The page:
I am fortunate. When I was looking for a dog to adopt for my daughter who was six, I was referred by a friend to a local organization which specialized in golden retrievers. I was certain that a golden would be a great choice for us — I had helped my grandmother save the golden puppy when I was young and have been around enough their temperament to know that they'd be a great choice for our family.
I logged onto the rescue's website and came across an animal that could be a good candidate for rescue — He appeared a little rough and, according to the description, was turned over by a breeder for having been “too small and too ugly to breed.” I'm not sure if the breeder ever really referred to him as such. It was true that he was smaller than an adult Golden (65-70 pounds) however, he was not “ugly” and Pringle never were at the same time in the same zip area.
It's enough to say that Pringle was the perfect dog for me and my daughter. For more than 11 years Pringle was the Best Dog ever. I've told his story here before. Although he's gone for more than three months, he's in my life. I've had a variety of pets throughout my life and have loved all of them But Pringle? He was a special pet.
One of the great things that is wonderful on social media is that it lets us keep track of our acquaintances and friends. With the political discussions off to the side, it's a wonderful way to stay on top of the achievements and milestones. It also keeps us updated on loss. the fact that I'm on Facebook particularly is to see the entire family of pets have been on my pages and crossed across the Rainbow Bridge.
Each time friends share photos and stories of how their beloved dog has brought joy to their lives. My heart always is with them as I understand the pain that anyone else can have, the pain of the loss of a dear and loyal companion.
Pets don't need to be complicated. They may be demanding our attention and require our affection, but in final analysis, all they require is our affection. They don't hold on to unreasonable expectations. They don't engage in mind games. They usually don't have any baggage to carry around. Most of the time, they need a few smudges and noms. In return, they offer us tail wags and purrs, as well as snuggles.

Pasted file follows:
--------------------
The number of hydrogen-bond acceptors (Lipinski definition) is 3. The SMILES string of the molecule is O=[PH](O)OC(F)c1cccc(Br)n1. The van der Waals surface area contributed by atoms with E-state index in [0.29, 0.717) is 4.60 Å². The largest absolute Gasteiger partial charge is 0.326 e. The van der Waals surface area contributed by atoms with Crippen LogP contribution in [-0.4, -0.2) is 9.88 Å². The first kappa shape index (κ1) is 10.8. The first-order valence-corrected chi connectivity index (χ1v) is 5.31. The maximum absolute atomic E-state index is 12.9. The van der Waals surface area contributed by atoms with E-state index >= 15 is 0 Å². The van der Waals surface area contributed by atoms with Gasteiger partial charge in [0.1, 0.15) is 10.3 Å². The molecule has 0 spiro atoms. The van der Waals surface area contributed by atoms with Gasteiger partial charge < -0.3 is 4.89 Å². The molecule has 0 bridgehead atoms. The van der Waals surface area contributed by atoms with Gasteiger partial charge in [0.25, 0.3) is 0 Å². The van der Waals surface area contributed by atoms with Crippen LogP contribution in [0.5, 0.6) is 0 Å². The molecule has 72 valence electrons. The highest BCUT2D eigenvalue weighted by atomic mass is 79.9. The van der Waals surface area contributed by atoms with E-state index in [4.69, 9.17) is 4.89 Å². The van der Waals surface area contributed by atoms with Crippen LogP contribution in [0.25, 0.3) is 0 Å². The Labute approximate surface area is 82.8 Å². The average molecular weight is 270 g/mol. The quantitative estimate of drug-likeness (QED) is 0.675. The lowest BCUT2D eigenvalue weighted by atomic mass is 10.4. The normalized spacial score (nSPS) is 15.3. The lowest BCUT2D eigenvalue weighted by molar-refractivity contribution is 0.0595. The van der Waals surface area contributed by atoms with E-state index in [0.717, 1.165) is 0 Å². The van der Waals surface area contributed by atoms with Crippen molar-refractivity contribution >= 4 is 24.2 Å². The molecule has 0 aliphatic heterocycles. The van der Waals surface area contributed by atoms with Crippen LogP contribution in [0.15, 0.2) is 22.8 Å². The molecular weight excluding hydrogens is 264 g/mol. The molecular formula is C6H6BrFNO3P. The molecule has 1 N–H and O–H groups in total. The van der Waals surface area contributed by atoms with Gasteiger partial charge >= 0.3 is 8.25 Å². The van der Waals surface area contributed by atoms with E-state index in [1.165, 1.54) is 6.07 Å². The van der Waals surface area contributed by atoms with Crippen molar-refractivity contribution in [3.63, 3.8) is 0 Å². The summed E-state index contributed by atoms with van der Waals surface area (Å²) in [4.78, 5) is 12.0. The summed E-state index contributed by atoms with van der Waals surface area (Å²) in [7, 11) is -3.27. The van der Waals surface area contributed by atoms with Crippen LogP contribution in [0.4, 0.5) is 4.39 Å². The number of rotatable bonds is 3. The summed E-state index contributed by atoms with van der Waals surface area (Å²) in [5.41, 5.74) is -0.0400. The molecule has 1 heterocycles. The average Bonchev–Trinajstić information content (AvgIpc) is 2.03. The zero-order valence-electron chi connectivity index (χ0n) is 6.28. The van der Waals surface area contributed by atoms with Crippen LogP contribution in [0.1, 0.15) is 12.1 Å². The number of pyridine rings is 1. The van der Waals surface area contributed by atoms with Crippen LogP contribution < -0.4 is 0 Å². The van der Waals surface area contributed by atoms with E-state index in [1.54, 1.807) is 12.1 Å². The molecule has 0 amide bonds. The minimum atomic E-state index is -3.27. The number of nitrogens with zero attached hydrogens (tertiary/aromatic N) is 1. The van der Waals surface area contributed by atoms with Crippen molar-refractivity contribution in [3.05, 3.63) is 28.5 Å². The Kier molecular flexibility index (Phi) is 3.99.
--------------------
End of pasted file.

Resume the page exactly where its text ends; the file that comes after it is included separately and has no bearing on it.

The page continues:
But more than that they're beneficial for us. They assist in healing both mentally and physically. Furthermore they help to reduce stress.
Research has proven that petting a dog can reduce cortisol, a stress hormone and the interaction between dogs and humans actually boosts the levels of the happy hormone Oxytocin (the same one that binds mothers to their children).
In reality, 85 percent of patients with post-traumatic stress disorders who were partnered with dogs for service reported significant improvement in their symptoms, and 40 percent of them were able to lower their dosages, as reported in the results of a recent study.
…they can also reduce blood pressure
The benefits of lowering cortisol and boosting oxytocin of pet sitting also help keep your blood pressure in check. “Petting and holding an animal allows you to appreciate the beauty of nature,” Barron says. Barron. “It's relaxing and transcendental.”
What is more relaxing than touching your pet's soft, fluffy fur or seeing sleeping puppy and watching their happy smile?
As the guardian angel Clarence wrote to George Bailey in his beloved copy of “Tom Sawyer,” no man is unworthy if he has friends. No man (or girl, woman, or boy) who has been blessed by the love and affection of a pet that is loved by many will ever be exactly the same. Actually, I believe that they're angels with furry, four-legged bodies as emissaries from Heaven that are there to tell us that we're never alone…and that we're loved by God.